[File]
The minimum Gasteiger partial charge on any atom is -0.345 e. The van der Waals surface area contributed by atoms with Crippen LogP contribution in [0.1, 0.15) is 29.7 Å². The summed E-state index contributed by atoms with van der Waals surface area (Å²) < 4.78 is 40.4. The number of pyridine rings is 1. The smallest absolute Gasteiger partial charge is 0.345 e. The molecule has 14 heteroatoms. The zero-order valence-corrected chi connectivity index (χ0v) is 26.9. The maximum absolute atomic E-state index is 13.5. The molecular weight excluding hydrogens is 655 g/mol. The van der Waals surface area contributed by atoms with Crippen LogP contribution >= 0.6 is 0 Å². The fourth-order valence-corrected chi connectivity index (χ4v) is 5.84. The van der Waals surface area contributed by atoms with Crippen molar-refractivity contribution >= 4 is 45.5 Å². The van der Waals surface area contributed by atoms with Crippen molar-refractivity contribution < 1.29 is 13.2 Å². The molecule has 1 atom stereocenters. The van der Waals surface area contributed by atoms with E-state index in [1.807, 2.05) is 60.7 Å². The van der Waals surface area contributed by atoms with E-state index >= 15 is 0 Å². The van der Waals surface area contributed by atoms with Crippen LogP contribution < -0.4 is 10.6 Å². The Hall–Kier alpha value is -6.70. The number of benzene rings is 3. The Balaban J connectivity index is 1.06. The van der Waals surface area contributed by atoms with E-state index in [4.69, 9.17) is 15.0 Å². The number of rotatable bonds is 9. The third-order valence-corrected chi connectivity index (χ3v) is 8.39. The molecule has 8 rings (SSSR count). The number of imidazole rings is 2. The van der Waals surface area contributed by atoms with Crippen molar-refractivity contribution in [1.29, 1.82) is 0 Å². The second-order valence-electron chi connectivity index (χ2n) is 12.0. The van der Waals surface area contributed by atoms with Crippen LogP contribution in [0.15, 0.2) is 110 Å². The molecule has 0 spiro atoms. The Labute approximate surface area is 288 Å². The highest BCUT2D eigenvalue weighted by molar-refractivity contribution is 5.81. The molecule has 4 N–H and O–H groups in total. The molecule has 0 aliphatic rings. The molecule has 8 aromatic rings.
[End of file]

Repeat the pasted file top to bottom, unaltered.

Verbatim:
The minimum Gasteiger partial charge on any atom is -0.345 e. The van der Waals surface area contributed by atoms with Crippen LogP contribution in [0.1, 0.15) is 29.7 Å². The summed E-state index contributed by atoms with van der Waals surface area (Å²) < 4.78 is 40.4. The number of pyridine rings is 1. The smallest absolute Gasteiger partial charge is 0.345 e. The molecule has 14 heteroatoms. The zero-order valence-corrected chi connectivity index (χ0v) is 26.9. The maximum absolute atomic E-state index is 13.5. The molecular weight excluding hydrogens is 655 g/mol. The van der Waals surface area contributed by atoms with Crippen LogP contribution >= 0.6 is 0 Å². The fourth-order valence-corrected chi connectivity index (χ4v) is 5.84. The van der Waals surface area contributed by atoms with Crippen molar-refractivity contribution >= 4 is 45.5 Å². The van der Waals surface area contributed by atoms with Crippen molar-refractivity contribution < 1.29 is 13.2 Å². The molecule has 1 atom stereocenters. The van der Waals surface area contributed by atoms with E-state index in [1.807, 2.05) is 60.7 Å². The van der Waals surface area contributed by atoms with E-state index >= 15 is 0 Å². The van der Waals surface area contributed by atoms with Crippen LogP contribution < -0.4 is 10.6 Å². The Hall–Kier alpha value is -6.70. The number of benzene rings is 3. The Balaban J connectivity index is 1.06. The van der Waals surface area contributed by atoms with E-state index in [4.69, 9.17) is 15.0 Å². The number of rotatable bonds is 9. The third-order valence-corrected chi connectivity index (χ3v) is 8.39. The molecule has 8 rings (SSSR count). The number of imidazole rings is 2. The van der Waals surface area contributed by atoms with Crippen molar-refractivity contribution in [1.29, 1.82) is 0 Å². The second-order valence-electron chi connectivity index (χ2n) is 12.0. The van der Waals surface area contributed by atoms with Crippen LogP contribution in [0.15, 0.2) is 110 Å². The molecule has 0 spiro atoms. The Labute approximate surface area is 288 Å². The highest BCUT2D eigenvalue weighted by molar-refractivity contribution is 5.81. The molecule has 4 N–H and O–H groups in total. The molecule has 0 aliphatic rings. The molecule has 8 aromatic rings.